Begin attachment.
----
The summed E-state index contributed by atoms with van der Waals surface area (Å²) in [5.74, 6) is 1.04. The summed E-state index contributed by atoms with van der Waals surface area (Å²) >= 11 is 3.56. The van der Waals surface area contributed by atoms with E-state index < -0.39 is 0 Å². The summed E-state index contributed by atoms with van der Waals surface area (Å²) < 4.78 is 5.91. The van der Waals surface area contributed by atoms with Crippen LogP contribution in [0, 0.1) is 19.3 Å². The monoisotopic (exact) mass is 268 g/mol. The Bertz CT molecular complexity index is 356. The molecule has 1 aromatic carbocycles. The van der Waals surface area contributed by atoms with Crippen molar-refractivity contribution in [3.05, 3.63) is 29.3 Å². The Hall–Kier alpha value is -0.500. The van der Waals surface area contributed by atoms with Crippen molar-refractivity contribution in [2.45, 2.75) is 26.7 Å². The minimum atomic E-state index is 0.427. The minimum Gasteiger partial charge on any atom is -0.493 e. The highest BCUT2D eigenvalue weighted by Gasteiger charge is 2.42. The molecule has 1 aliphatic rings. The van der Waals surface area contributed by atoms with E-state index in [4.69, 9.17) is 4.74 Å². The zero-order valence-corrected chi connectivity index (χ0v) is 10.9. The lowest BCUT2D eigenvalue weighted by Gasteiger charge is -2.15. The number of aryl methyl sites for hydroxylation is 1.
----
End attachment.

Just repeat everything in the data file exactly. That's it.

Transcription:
The summed E-state index contributed by atoms with van der Waals surface area (Å²) in [5.74, 6) is 1.04. The summed E-state index contributed by atoms with van der Waals surface area (Å²) >= 11 is 3.56. The van der Waals surface area contributed by atoms with E-state index < -0.39 is 0 Å². The summed E-state index contributed by atoms with van der Waals surface area (Å²) < 4.78 is 5.91. The van der Waals surface area contributed by atoms with Crippen LogP contribution in [0, 0.1) is 19.3 Å². The monoisotopic (exact) mass is 268 g/mol. The Bertz CT molecular complexity index is 356. The molecule has 1 aromatic carbocycles. The van der Waals surface area contributed by atoms with Crippen molar-refractivity contribution in [3.05, 3.63) is 29.3 Å². The Hall–Kier alpha value is -0.500. The van der Waals surface area contributed by atoms with Crippen molar-refractivity contribution in [2.45, 2.75) is 26.7 Å². The minimum atomic E-state index is 0.427. The minimum Gasteiger partial charge on any atom is -0.493 e. The highest BCUT2D eigenvalue weighted by Gasteiger charge is 2.42. The molecule has 1 aliphatic rings. The van der Waals surface area contributed by atoms with E-state index in [4.69, 9.17) is 4.74 Å². The zero-order valence-corrected chi connectivity index (χ0v) is 10.9. The lowest BCUT2D eigenvalue weighted by Gasteiger charge is -2.15. The number of aryl methyl sites for hydroxylation is 1.